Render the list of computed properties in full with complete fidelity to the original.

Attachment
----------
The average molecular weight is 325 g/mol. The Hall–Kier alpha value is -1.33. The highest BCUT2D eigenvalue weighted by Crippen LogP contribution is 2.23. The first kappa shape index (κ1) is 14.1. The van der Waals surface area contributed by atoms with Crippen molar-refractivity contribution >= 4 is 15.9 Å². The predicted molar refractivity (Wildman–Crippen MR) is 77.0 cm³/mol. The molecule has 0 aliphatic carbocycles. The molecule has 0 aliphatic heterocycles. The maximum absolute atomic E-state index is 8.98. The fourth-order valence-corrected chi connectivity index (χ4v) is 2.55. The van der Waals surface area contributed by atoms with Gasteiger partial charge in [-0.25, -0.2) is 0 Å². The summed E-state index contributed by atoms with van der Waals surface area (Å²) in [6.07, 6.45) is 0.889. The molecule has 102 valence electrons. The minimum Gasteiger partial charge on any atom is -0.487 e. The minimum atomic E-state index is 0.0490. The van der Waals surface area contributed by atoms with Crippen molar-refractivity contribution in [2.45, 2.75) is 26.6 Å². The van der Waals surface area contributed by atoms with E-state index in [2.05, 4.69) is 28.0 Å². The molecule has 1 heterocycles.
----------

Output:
The average molecular weight is 325 g/mol. The Hall–Kier alpha value is -1.33. The highest BCUT2D eigenvalue weighted by Crippen LogP contribution is 2.23. The first kappa shape index (κ1) is 14.1. The van der Waals surface area contributed by atoms with Crippen molar-refractivity contribution >= 4 is 15.9 Å². The predicted molar refractivity (Wildman–Crippen MR) is 77.0 cm³/mol. The molecule has 0 aliphatic carbocycles. The molecule has 0 aliphatic heterocycles. The maximum absolute atomic E-state index is 8.98. The fourth-order valence-corrected chi connectivity index (χ4v) is 2.55. The van der Waals surface area contributed by atoms with Gasteiger partial charge in [-0.25, -0.2) is 0 Å². The summed E-state index contributed by atoms with van der Waals surface area (Å²) in [6.07, 6.45) is 0.889. The molecule has 102 valence electrons. The minimum Gasteiger partial charge on any atom is -0.487 e. The minimum atomic E-state index is 0.0490. The van der Waals surface area contributed by atoms with Crippen molar-refractivity contribution in [2.45, 2.75) is 26.6 Å². The van der Waals surface area contributed by atoms with E-state index in [2.05, 4.69) is 28.0 Å². The molecule has 1 heterocycles.